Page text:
beguile

[bih-gahyl]
verb (used with object), beguiled, beguiling.
1.
to influence by trickery, flattery, etc.; mislead; delude.
2.
to take away from by cheating or deceiving (usually followed by of ): to be beguiled of money.
3.
to charm or divert: a multitude of attractions to beguile the tourist.
4.
to pass (time) pleasantly: beguiling the long afternoon with a good book.

Origin:
1175–1225; Middle English bigilen. See be-, guile

beguilement, noun
beguiler, noun
unbeguiled, adjective
unbeguiling, adjective


1. deceive, cheat. 3. amuse, entertain.
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Based on the Random House Dictionary, © Random House, Inc. 2014.
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World English Dictionary
beguile (bɪˈɡaɪl)
 
vb (often foll by of or out of) , -guiles, -guiling, -guiled
1.  to charm; fascinate
2.  to delude; influence by slyness
3.  to deprive (someone) of something by trickery; cheat (someone) of
4.  to pass pleasantly; while away
 
be'guilement
 
n
 
be'guiler
 
n

Collins English Dictionary - Complete & Unabridged 10th Edition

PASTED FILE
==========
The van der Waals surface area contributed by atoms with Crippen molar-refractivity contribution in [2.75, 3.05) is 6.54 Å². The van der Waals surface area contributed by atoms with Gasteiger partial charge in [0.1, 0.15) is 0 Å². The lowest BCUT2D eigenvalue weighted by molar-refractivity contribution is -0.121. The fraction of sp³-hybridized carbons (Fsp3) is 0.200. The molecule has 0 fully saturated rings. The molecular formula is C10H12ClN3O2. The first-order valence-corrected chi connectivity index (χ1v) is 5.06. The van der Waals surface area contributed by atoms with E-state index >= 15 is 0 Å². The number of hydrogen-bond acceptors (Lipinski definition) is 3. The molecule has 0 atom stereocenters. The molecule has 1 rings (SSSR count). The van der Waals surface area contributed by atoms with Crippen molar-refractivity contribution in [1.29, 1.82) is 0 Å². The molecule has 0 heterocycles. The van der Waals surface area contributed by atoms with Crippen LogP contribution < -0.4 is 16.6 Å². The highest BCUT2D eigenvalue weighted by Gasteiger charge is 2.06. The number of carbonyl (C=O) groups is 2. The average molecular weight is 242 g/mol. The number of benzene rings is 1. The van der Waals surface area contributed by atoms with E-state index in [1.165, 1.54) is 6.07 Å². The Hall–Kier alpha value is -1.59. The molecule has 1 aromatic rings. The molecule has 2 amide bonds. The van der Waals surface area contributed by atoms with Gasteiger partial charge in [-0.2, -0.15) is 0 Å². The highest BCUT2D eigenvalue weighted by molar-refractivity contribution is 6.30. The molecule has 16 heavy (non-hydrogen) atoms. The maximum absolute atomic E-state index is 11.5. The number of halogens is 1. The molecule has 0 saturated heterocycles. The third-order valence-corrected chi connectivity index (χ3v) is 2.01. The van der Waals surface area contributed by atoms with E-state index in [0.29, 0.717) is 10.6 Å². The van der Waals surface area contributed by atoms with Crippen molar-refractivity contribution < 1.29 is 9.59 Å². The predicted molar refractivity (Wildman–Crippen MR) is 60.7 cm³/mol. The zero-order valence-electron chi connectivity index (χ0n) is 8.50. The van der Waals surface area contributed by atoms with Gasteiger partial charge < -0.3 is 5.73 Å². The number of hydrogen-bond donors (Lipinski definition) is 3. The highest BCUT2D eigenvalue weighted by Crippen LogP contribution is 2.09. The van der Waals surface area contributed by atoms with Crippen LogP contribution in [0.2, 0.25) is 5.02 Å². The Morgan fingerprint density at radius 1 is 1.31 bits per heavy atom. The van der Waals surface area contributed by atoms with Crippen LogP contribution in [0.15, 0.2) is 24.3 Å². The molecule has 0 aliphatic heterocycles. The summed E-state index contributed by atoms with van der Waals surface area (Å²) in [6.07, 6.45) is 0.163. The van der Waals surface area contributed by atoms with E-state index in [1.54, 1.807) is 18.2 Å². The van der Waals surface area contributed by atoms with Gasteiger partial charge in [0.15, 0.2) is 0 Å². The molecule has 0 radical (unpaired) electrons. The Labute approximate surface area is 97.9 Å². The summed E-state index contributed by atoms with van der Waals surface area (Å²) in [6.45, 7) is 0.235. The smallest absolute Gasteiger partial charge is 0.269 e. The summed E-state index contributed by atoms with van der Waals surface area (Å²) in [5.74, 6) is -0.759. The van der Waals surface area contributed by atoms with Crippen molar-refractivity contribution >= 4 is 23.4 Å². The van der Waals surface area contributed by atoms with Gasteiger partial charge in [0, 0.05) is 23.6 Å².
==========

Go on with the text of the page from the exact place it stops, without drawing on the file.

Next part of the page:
2009 © William Collins Sons & Co. Ltd. 1979, 1986 © HarperCollins
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Etymonline
Word Origin & History

beguile
early 13c., from be- + guile (v.). Pp. adj. beguiling is recorded from c.1400.
Online Etymology Dictionary, © 2010 Douglas Harper
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Example sentences
He was immediately beguiled by the company's light-hearted approach.
Defined by geologic wonders and the tribes who roam its edges, this vast desert
  wilderness has beguiled travelers for centuries.
Rea has beguiled hundreds of investors with his electronically transmitted
  claims of stock-picking prowess.
Even hardened government partisans were beguiled by his candidacy.
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